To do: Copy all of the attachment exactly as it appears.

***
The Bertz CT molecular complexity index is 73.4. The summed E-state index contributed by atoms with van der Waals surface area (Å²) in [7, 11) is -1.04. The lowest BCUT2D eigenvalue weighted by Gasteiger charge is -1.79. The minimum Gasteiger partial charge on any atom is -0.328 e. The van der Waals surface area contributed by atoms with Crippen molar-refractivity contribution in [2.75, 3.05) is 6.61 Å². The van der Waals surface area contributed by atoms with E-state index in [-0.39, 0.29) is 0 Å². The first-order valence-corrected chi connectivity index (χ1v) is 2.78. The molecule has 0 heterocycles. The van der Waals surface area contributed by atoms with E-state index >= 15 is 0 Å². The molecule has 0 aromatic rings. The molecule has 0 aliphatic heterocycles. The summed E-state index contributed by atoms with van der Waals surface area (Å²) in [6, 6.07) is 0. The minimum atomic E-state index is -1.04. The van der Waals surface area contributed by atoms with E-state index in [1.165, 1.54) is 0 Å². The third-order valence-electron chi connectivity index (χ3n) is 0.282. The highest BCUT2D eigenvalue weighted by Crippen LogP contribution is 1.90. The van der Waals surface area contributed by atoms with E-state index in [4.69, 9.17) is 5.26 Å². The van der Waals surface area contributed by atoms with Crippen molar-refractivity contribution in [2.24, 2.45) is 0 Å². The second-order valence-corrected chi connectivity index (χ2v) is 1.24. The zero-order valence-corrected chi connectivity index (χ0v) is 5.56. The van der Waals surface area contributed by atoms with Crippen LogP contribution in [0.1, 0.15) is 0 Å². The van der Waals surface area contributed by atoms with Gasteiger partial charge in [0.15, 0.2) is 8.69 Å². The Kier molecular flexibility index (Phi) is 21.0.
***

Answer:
The Bertz CT molecular complexity index is 73.4. The summed E-state index contributed by atoms with van der Waals surface area (Å²) in [7, 11) is -1.04. The lowest BCUT2D eigenvalue weighted by Gasteiger charge is -1.79. The minimum Gasteiger partial charge on any atom is -0.328 e. The van der Waals surface area contributed by atoms with Crippen molar-refractivity contribution in [2.75, 3.05) is 6.61 Å². The van der Waals surface area contributed by atoms with E-state index in [-0.39, 0.29) is 0 Å². The first-order valence-corrected chi connectivity index (χ1v) is 2.78. The molecule has 0 heterocycles. The van der Waals surface area contributed by atoms with E-state index >= 15 is 0 Å². The molecule has 0 aromatic rings. The molecule has 0 aliphatic heterocycles. The summed E-state index contributed by atoms with van der Waals surface area (Å²) in [6, 6.07) is 0. The minimum atomic E-state index is -1.04. The van der Waals surface area contributed by atoms with E-state index in [1.165, 1.54) is 0 Å². The third-order valence-electron chi connectivity index (χ3n) is 0.282. The highest BCUT2D eigenvalue weighted by Crippen LogP contribution is 1.90. The van der Waals surface area contributed by atoms with E-state index in [4.69, 9.17) is 5.26 Å². The van der Waals surface area contributed by atoms with Crippen molar-refractivity contribution in [2.24, 2.45) is 0 Å². The second-order valence-corrected chi connectivity index (χ2v) is 1.24. The zero-order valence-corrected chi connectivity index (χ0v) is 5.56. The van der Waals surface area contributed by atoms with Crippen LogP contribution in [0.1, 0.15) is 0 Å². The van der Waals surface area contributed by atoms with Gasteiger partial charge in [0.15, 0.2) is 8.69 Å². The Kier molecular flexibility index (Phi) is 21.0.